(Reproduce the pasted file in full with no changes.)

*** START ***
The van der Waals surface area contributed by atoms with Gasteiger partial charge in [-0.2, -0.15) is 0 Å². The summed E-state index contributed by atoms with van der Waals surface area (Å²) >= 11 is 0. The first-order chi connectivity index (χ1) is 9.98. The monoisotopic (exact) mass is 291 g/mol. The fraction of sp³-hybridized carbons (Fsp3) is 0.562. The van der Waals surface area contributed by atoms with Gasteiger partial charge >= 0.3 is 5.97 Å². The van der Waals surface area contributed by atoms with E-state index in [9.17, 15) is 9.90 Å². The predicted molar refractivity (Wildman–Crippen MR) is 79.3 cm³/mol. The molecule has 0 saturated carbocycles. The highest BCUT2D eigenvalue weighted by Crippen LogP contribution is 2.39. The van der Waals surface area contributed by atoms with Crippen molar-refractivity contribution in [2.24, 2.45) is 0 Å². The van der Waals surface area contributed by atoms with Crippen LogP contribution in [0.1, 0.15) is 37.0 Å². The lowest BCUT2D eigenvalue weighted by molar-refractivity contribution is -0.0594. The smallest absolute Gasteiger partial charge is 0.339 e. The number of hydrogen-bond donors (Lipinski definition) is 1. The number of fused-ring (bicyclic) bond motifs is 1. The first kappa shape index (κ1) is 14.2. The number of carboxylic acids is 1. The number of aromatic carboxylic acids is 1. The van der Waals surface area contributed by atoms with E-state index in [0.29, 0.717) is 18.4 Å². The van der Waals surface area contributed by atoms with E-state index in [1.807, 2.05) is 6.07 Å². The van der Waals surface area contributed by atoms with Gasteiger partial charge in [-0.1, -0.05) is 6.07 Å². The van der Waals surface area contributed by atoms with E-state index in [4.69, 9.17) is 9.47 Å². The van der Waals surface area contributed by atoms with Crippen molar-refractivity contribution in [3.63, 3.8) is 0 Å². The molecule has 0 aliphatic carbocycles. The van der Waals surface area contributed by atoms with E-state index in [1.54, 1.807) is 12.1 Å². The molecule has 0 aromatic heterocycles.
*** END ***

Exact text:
The van der Waals surface area contributed by atoms with Gasteiger partial charge in [-0.2, -0.15) is 0 Å². The summed E-state index contributed by atoms with van der Waals surface area (Å²) >= 11 is 0. The first-order chi connectivity index (χ1) is 9.98. The monoisotopic (exact) mass is 291 g/mol. The fraction of sp³-hybridized carbons (Fsp3) is 0.562. The van der Waals surface area contributed by atoms with Gasteiger partial charge >= 0.3 is 5.97 Å². The van der Waals surface area contributed by atoms with E-state index in [9.17, 15) is 9.90 Å². The predicted molar refractivity (Wildman–Crippen MR) is 79.3 cm³/mol. The molecule has 0 saturated carbocycles. The highest BCUT2D eigenvalue weighted by Crippen LogP contribution is 2.39. The van der Waals surface area contributed by atoms with Crippen molar-refractivity contribution in [2.24, 2.45) is 0 Å². The van der Waals surface area contributed by atoms with Crippen LogP contribution in [0.1, 0.15) is 37.0 Å². The lowest BCUT2D eigenvalue weighted by molar-refractivity contribution is -0.0594. The smallest absolute Gasteiger partial charge is 0.339 e. The number of hydrogen-bond donors (Lipinski definition) is 1. The number of fused-ring (bicyclic) bond motifs is 1. The first kappa shape index (κ1) is 14.2. The number of carboxylic acids is 1. The number of aromatic carboxylic acids is 1. The van der Waals surface area contributed by atoms with E-state index in [0.29, 0.717) is 18.4 Å². The van der Waals surface area contributed by atoms with E-state index in [1.807, 2.05) is 6.07 Å². The van der Waals surface area contributed by atoms with Gasteiger partial charge in [-0.1, -0.05) is 6.07 Å². The van der Waals surface area contributed by atoms with E-state index in [4.69, 9.17) is 9.47 Å². The van der Waals surface area contributed by atoms with Crippen molar-refractivity contribution in [3.63, 3.8) is 0 Å². The molecule has 0 aliphatic carbocycles. The van der Waals surface area contributed by atoms with E-state index in [1.54, 1.807) is 12.1 Å². The molecule has 0 aromatic heterocycles.